201202-nutrition-focus-vitaminVitamin D is called the sunshine vitamin because the body mainly generates it through exposure to sunlight. A lack of this essential vitamin that comes from ultraviolet (UV) rays of the sun could leave you at risk of a range of health problems and you should, therefore, aim to get enough of it. A deficiency of vitamin D has been linked to an increased risk of multiple sclerosis, memory loss, diabetes, thinning bones and cancer.

You should not assume that because we have sunshine almost throughout the year you are getting enough of this vital vitamin. Some people living in the tropics are found to have a deficiency. Apart from sunshine, vitamin D is only found in a few foods. The best sources include oily fish such as mackerel and salmon, eggs and cod liver oil. You could also get it in form of supplements and most good multivitamins will include vitamin D.

How do you get vitamin D?

When the body gets exposed to sunlight, a chemical reaction beneath the skin converts cholesterol into vitamin D. The body needs 4,000iu of vitamin D a day for optimal health. This is ten times the recommended daily allowance of 400iu needed to prevent deficiency. People living in the tropics are unlikely to suffer from vitamin D deficiency unless they are confined indoors throughout, or are not getting enough sunshine, but you need to note that dark skinned people require longer hours of sun exposure.

Whereas fair skinned people need to be exposed to the sun for about an hour to generate 4,000iu, dark skinned people need about seven hours exposure to generate the same amount. As sunscreens block out UV light and vitamin D production, it is best to only apply them to areas likely to burn and when you expect to be in the sun for long hours. You should, however, avoid intense sunshine and never expose your skin to the point of burning.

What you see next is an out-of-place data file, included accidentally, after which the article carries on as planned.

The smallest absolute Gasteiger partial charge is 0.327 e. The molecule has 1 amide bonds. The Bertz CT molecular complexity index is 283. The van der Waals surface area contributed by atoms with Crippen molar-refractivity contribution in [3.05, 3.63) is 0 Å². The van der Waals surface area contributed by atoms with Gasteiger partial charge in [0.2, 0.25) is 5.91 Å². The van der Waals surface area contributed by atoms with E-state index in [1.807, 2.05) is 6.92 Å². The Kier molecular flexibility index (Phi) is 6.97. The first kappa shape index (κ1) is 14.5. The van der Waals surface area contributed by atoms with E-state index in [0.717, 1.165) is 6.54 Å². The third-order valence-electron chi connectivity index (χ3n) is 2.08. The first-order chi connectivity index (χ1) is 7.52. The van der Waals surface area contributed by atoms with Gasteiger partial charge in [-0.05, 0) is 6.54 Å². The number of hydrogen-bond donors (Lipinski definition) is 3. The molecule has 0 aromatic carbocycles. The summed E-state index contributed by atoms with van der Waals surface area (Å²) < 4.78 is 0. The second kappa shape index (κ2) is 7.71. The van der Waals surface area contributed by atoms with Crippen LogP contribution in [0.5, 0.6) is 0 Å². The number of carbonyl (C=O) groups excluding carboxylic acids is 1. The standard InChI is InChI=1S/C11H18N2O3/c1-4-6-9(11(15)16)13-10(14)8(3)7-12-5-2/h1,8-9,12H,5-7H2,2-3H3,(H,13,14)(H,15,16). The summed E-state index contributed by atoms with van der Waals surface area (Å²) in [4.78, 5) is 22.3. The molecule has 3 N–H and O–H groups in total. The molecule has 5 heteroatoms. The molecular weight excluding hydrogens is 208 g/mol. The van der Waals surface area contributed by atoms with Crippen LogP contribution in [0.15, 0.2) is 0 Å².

What do researchers say?

*Vitamin D may boost your immune system. Scientists at Massachusetts General Hospital in the US found people with the lowest blood vitamin D levels were more likely to get colds and flu.

*Vitamin D cuts the risk of multiple sclerosis. According to scientists at Harvard School of Public Health in the US, taking vitamin D in a multivitamin cuts the risk of multiple sclerosis by 40 percent. Vitamin D regulates the level of calcium in the blood, which is vital for nerve impulse transmission.

*Vitamin D deficiency is linked to cancer. Researchers at NASA in the US studied cancer incidence in relation to sunlight exposure and found there were many cancer deaths linked to lack of sunlight.

*Vitamin D deficiency increases risk of diabetes. People with vitamin D deficiencies are at greater risk of diabetes and metabolic syndrome, a condition linked to poor blood sugar control, according to a study by Warwick University in the UK.

*Vitamin D reduces risk of fractures. Vitamin D plays an important role in laying down minerals in bone. In a study at Copenhagen University, middle-aged to elderly patients who took a daily supplement of vitamin D had a 20 percent less risk of fracture.

*Vitamin D deficiency increases risk of asthma. Low levels of vitamin D could increase asthma symptoms according to a study at Harvard Medical School. Children with the lowest levels of vitamin D were more likely to have been hospitalised for asthma than children with higher levels.

Published in February 2012